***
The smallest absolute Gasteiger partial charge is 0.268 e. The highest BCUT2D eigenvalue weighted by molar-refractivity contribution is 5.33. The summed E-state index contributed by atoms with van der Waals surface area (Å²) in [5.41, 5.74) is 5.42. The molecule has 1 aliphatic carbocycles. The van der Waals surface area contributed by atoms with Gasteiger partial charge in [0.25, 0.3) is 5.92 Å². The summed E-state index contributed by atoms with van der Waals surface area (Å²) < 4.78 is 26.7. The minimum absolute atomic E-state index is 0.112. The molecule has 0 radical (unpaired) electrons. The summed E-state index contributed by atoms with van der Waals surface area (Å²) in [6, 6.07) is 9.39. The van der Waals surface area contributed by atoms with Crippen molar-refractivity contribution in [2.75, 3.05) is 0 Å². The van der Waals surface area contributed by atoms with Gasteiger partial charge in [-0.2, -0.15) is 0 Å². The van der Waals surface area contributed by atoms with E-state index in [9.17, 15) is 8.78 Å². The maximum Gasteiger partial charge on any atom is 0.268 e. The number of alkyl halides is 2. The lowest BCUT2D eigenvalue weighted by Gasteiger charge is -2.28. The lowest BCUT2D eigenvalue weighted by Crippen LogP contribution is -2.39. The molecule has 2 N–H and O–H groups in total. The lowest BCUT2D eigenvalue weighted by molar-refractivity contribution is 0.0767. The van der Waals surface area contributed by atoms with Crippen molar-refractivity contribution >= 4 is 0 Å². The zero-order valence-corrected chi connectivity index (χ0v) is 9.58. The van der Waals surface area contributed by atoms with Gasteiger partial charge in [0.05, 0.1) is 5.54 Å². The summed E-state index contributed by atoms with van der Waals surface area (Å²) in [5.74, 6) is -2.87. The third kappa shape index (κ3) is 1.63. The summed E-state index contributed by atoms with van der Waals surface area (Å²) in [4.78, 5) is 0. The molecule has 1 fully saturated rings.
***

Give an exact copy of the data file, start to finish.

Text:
The smallest absolute Gasteiger partial charge is 0.268 e. The highest BCUT2D eigenvalue weighted by molar-refractivity contribution is 5.33. The summed E-state index contributed by atoms with van der Waals surface area (Å²) in [5.41, 5.74) is 5.42. The molecule has 1 aliphatic carbocycles. The van der Waals surface area contributed by atoms with Gasteiger partial charge in [0.25, 0.3) is 5.92 Å². The summed E-state index contributed by atoms with van der Waals surface area (Å²) < 4.78 is 26.7. The minimum absolute atomic E-state index is 0.112. The molecule has 0 radical (unpaired) electrons. The summed E-state index contributed by atoms with van der Waals surface area (Å²) in [6, 6.07) is 9.39. The van der Waals surface area contributed by atoms with Crippen molar-refractivity contribution in [2.75, 3.05) is 0 Å². The van der Waals surface area contributed by atoms with Gasteiger partial charge in [-0.2, -0.15) is 0 Å². The van der Waals surface area contributed by atoms with E-state index in [9.17, 15) is 8.78 Å². The maximum Gasteiger partial charge on any atom is 0.268 e. The number of alkyl halides is 2. The lowest BCUT2D eigenvalue weighted by Gasteiger charge is -2.28. The lowest BCUT2D eigenvalue weighted by Crippen LogP contribution is -2.39. The molecule has 2 N–H and O–H groups in total. The lowest BCUT2D eigenvalue weighted by molar-refractivity contribution is 0.0767. The van der Waals surface area contributed by atoms with Crippen molar-refractivity contribution >= 4 is 0 Å². The zero-order valence-corrected chi connectivity index (χ0v) is 9.58. The van der Waals surface area contributed by atoms with Gasteiger partial charge in [0.05, 0.1) is 5.54 Å². The summed E-state index contributed by atoms with van der Waals surface area (Å²) in [5.74, 6) is -2.87. The third kappa shape index (κ3) is 1.63. The summed E-state index contributed by atoms with van der Waals surface area (Å²) in [4.78, 5) is 0. The molecule has 1 fully saturated rings.